Once a seed is in place the seed will germinate, during this time it will begin to grow through the bark of the tree and into the tree's water conducting tissues. Within the tissues, structures similar to roots form, they are called haustoria. Haustoria will spread as the parasitic bush grows and spread. Young growths are slow growing and may take years before they bloom for the first time, their succulent stems become woody over time at the base of each growth. Even if an entire visible growth is removed from it's host plant, it will often resprout directly from the haustoria that is embedded into the host. On the other hand dwarf mistletoe is not woody when mature and is segmented with small scale-like leaves.

Mistletoe can be harmful to a tree that is already weakened but generally does not harm normal, healthy trees. It is possible for individual limbs and branches from healthy trees to become weak or die back. In instances of heavy infestation the entire tree may be stunted, weakened or killed if there are other factors such as disease or drought.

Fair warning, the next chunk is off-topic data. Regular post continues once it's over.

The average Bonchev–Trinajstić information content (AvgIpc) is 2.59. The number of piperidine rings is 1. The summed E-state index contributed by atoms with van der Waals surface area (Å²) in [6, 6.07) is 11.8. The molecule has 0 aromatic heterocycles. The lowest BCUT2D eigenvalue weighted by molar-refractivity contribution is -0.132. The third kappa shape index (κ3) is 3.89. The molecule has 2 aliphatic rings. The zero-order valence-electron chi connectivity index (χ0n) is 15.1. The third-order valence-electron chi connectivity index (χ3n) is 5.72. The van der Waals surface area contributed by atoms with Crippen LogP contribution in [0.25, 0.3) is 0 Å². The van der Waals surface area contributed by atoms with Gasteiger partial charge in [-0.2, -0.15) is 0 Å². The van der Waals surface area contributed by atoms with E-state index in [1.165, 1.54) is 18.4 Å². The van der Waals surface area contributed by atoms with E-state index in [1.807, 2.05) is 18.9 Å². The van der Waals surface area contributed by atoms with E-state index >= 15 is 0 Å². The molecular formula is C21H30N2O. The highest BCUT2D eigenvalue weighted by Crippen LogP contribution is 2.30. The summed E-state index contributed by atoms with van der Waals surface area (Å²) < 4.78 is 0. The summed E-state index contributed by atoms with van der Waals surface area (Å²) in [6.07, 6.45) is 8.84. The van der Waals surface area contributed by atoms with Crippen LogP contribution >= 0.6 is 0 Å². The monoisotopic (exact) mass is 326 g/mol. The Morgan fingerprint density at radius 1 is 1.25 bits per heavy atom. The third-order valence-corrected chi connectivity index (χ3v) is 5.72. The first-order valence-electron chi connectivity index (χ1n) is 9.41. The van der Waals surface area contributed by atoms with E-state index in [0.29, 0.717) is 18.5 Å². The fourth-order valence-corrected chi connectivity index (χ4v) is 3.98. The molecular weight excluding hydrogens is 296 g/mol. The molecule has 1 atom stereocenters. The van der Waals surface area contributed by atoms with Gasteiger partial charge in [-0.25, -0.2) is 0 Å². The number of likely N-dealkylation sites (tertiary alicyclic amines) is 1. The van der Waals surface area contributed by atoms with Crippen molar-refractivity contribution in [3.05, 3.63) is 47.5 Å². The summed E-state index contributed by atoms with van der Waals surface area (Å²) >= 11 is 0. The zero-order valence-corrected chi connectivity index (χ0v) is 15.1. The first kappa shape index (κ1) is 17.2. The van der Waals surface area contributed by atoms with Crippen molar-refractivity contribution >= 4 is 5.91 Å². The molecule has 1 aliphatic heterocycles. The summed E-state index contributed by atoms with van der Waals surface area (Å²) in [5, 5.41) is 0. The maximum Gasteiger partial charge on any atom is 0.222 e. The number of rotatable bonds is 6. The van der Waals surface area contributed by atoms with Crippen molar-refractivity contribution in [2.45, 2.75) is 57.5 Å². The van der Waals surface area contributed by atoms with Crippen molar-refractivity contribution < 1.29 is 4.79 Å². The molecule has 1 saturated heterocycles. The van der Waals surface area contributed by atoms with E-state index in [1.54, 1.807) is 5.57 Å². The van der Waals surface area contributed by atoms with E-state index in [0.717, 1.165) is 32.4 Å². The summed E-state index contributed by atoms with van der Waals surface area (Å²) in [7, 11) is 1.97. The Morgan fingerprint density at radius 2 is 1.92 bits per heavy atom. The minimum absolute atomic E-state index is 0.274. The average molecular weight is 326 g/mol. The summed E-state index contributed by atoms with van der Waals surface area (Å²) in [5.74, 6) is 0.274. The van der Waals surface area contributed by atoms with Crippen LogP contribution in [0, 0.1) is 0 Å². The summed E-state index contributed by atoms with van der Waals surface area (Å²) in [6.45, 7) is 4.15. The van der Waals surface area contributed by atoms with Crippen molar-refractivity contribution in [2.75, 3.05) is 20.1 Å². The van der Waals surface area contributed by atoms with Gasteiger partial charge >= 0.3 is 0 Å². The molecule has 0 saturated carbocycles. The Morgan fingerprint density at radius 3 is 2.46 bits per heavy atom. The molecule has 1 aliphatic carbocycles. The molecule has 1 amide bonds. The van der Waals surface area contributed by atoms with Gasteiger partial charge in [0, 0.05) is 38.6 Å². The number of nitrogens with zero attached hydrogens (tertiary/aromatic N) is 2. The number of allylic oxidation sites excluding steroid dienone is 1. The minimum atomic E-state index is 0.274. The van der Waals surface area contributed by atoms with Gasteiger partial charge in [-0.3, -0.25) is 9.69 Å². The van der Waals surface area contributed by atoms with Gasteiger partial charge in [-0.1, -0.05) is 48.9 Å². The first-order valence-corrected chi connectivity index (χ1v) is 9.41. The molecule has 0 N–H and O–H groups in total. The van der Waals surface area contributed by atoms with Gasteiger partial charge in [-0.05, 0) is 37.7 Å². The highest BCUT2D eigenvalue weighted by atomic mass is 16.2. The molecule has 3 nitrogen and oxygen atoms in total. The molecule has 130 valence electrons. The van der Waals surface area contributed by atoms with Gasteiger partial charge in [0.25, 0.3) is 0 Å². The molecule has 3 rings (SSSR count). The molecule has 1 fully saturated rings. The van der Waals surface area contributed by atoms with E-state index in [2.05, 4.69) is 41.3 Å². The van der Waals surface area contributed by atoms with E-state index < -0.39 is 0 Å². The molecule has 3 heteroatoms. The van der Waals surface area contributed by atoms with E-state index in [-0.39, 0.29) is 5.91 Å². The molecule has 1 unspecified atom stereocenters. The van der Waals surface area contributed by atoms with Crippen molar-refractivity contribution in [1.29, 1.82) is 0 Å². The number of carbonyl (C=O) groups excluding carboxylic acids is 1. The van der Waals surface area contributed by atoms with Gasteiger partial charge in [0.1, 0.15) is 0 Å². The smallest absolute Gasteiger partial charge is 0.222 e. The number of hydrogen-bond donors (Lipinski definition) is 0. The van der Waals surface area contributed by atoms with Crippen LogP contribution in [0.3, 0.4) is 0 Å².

The most effective way to control mistletoe is to remove the infested branches, this will eliminate the haustoria which will prevent re-sprouting. Infested branches must be cut at least 1-2 feet from the base of attachment to be sure you are removing all of the haustoria from the inner tissues of the host. In cases of heavy infestation it may be recommended to remove the entire tree as you can not safely remove more then a portion of the trees crown without causing severe damage or death to the tree itself. If you are not able to prune the tree to eliminate the growth, completely removing the visible mistletoe growth annually will often help limit the spread as only mature growths can produce seeds.